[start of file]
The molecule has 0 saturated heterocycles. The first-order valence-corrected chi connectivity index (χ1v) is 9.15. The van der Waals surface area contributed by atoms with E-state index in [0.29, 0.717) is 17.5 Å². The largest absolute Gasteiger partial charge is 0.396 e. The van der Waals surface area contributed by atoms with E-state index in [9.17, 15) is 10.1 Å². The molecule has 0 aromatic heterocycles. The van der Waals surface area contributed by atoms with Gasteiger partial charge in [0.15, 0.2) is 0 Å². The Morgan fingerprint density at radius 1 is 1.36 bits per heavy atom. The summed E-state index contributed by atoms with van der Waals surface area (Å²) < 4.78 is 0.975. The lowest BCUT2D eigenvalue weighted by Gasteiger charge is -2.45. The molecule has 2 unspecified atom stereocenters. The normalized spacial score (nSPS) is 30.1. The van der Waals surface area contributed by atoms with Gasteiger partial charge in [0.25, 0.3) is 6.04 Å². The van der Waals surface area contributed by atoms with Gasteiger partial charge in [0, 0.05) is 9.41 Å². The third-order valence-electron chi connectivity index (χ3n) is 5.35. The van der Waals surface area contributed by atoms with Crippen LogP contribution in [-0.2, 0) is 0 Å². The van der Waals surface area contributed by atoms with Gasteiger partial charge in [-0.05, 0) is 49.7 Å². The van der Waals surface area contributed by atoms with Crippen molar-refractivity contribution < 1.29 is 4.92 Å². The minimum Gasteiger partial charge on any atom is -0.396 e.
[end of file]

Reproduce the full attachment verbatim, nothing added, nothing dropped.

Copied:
The molecule has 0 saturated heterocycles. The first-order valence-corrected chi connectivity index (χ1v) is 9.15. The van der Waals surface area contributed by atoms with E-state index in [0.29, 0.717) is 17.5 Å². The largest absolute Gasteiger partial charge is 0.396 e. The van der Waals surface area contributed by atoms with E-state index in [9.17, 15) is 10.1 Å². The molecule has 0 aromatic heterocycles. The van der Waals surface area contributed by atoms with Gasteiger partial charge in [0.15, 0.2) is 0 Å². The Morgan fingerprint density at radius 1 is 1.36 bits per heavy atom. The summed E-state index contributed by atoms with van der Waals surface area (Å²) < 4.78 is 0.975. The lowest BCUT2D eigenvalue weighted by Gasteiger charge is -2.45. The molecule has 2 unspecified atom stereocenters. The normalized spacial score (nSPS) is 30.1. The van der Waals surface area contributed by atoms with Gasteiger partial charge in [0.25, 0.3) is 6.04 Å². The van der Waals surface area contributed by atoms with Gasteiger partial charge in [0, 0.05) is 9.41 Å². The third-order valence-electron chi connectivity index (χ3n) is 5.35. The van der Waals surface area contributed by atoms with Crippen LogP contribution in [-0.2, 0) is 0 Å². The van der Waals surface area contributed by atoms with Gasteiger partial charge in [-0.05, 0) is 49.7 Å². The van der Waals surface area contributed by atoms with Crippen molar-refractivity contribution < 1.29 is 4.92 Å². The minimum Gasteiger partial charge on any atom is -0.396 e.